Even before the project was launched, our team engaged with local actors and institutions. We also decided not to be passive observers of the phenomena under investigation, but to serve as active agents in the transformation process. By working closely with local leaders, we were better able to follow their activities, gain their trust, and understand the dynamics of implementation from within. For four years, we documented the development of 22 initiatives in informal settings. We discovered how local leaders seize opportunities and prioritize different challenges. We also came to appreciate the factors that lead to success and failure.

Our degree of influence on the implementation process varied. In what we called Type A or academically partnered initiatives, we played a strong supporting role. Researchers and students helped leaders and residents in the design, planning, building, and management of activities. Our team greatly influenced these initiatives, which benefitted from direct action research. In contrast, for Type B or locally driven initiatives, the research team had a more modest role and level of influence. These initiatives were led and coordinated by local leaders, with academics playing only a monitoring role in the initiative’s development.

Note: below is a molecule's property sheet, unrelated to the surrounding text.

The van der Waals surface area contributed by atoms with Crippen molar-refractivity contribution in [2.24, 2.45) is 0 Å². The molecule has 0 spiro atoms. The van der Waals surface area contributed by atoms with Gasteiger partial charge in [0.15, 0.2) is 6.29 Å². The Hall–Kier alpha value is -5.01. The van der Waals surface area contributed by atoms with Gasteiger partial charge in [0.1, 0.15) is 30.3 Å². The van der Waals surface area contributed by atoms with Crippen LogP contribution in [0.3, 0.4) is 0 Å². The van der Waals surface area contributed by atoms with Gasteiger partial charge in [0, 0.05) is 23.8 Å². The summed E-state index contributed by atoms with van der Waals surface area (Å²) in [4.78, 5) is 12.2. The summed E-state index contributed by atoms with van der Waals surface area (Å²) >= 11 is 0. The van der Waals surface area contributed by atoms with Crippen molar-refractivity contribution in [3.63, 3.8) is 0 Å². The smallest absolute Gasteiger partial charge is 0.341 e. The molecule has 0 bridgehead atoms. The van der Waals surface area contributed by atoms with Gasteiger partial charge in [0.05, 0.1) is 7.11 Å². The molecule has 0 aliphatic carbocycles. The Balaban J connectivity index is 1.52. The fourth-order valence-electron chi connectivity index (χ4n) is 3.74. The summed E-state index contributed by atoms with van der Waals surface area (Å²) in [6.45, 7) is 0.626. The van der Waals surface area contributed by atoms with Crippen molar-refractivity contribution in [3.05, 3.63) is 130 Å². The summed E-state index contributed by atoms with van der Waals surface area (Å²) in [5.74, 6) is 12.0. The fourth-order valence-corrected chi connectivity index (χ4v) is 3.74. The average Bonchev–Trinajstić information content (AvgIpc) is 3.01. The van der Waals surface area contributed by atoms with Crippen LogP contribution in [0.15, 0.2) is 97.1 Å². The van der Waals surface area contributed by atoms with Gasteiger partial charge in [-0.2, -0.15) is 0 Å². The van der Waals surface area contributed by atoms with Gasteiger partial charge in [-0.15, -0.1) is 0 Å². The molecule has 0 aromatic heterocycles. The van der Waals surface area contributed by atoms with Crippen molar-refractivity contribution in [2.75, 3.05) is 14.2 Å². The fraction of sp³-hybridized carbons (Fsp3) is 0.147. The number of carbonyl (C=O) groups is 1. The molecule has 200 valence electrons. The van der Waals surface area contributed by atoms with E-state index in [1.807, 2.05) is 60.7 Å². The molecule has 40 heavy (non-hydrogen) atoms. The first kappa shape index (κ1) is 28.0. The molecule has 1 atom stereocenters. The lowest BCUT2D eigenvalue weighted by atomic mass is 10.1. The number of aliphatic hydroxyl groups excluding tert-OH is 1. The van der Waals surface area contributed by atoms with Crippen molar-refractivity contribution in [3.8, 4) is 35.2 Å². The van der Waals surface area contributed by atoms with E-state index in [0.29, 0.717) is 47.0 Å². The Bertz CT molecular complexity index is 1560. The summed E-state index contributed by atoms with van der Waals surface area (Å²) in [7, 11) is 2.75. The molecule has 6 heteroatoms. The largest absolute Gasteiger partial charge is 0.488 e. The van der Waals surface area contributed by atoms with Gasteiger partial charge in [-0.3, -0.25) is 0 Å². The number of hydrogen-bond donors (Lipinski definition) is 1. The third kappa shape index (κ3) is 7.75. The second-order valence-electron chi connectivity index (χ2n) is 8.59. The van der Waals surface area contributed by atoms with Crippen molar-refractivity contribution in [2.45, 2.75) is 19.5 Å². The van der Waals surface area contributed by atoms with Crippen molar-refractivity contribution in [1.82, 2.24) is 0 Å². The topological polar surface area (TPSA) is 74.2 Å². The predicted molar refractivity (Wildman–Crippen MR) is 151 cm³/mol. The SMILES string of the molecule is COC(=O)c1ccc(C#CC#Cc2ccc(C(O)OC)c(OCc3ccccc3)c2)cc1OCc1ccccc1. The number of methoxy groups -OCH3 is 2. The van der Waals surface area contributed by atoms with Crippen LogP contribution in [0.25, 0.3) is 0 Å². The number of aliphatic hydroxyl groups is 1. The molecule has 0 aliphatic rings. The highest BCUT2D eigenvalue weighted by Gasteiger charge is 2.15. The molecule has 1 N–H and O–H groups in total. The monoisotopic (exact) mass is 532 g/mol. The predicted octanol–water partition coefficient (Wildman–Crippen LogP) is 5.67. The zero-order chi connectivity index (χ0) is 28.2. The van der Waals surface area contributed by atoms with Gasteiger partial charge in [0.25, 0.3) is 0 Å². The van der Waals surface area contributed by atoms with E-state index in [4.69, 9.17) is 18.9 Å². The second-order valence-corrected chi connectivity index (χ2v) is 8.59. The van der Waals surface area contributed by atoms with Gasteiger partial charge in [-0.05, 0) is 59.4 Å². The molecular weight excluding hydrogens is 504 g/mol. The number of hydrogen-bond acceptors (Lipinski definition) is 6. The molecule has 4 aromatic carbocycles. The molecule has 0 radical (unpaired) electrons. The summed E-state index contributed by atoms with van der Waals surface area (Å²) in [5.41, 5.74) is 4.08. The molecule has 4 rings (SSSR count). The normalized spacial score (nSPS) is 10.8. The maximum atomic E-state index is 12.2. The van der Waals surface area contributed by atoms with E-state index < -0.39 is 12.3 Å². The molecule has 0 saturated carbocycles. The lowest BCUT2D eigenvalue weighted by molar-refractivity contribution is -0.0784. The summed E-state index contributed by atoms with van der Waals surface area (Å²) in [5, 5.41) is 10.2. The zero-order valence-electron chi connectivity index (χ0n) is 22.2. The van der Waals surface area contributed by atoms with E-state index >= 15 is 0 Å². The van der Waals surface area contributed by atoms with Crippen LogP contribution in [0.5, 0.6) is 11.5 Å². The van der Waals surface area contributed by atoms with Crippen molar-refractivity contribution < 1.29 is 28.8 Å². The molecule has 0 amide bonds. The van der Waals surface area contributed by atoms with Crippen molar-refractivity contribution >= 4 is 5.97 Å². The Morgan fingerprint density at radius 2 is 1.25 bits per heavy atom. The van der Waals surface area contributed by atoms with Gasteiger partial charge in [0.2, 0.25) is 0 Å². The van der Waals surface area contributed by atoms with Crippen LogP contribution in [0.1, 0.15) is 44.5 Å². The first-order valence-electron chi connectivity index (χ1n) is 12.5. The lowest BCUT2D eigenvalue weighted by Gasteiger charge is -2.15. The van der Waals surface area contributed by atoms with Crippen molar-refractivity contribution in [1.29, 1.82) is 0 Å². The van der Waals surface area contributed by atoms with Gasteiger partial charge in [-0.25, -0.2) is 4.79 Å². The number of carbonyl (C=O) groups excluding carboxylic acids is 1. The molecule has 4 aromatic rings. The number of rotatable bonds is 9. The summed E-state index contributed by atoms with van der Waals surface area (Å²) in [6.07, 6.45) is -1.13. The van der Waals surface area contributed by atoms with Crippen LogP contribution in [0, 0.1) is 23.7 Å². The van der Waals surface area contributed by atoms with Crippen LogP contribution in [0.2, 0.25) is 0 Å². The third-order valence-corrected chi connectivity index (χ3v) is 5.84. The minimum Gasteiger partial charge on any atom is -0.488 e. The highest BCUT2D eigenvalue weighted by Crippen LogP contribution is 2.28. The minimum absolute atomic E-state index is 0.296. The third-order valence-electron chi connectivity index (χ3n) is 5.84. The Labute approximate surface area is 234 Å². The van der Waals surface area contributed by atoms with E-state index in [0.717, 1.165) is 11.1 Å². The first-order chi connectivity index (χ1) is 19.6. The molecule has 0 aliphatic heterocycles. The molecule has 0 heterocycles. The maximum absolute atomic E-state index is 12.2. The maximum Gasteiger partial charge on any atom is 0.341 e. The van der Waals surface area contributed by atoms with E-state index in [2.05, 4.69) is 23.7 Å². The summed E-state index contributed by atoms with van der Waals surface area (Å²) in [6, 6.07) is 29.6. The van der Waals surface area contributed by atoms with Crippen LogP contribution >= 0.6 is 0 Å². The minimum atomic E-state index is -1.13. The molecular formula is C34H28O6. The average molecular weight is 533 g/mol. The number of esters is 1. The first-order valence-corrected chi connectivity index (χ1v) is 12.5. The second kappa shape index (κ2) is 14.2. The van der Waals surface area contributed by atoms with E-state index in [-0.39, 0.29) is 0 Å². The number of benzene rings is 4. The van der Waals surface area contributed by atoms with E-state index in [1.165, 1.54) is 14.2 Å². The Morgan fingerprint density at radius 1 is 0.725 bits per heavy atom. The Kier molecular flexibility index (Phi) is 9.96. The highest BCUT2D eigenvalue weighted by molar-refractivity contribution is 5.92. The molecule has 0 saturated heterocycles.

After a call for proposals in each informal settlement, a scientific committee selected the most pertinent initiatives. The committee prioritized initiatives led by women, but also selected initiatives with mixed or male leadership. Each initiative received CAN$4,000 and, eventually, they all leveraged additional resources and funding from local donors, private companies, NGOs, funding agencies, and governments. In many cases, the funding we provided corresponded to less than 25% of the resources required to complete the initiatives. In all cases, researchers provided leaders and participants with training and documentation on various topics, such as climate change trends, leadership, water management, hazard-proof construction, and sustainable gardening practices. In many cases, they also facilitated networking among local leaders, municipal officers, and other relevant stakeholders.

*Cite as: Smith, David et al., (2021). Our Action Research Project. In Artefacts of Disaster Risk Reduction: Community-based responses to climate change in Latin America and the Caribbean. Smith, David; Herazo, Benjamin; Lizarralde, Gonzalo (editors). Montreal: Université de Montréal. Accessible here: https://artefacts.umontreal.ca/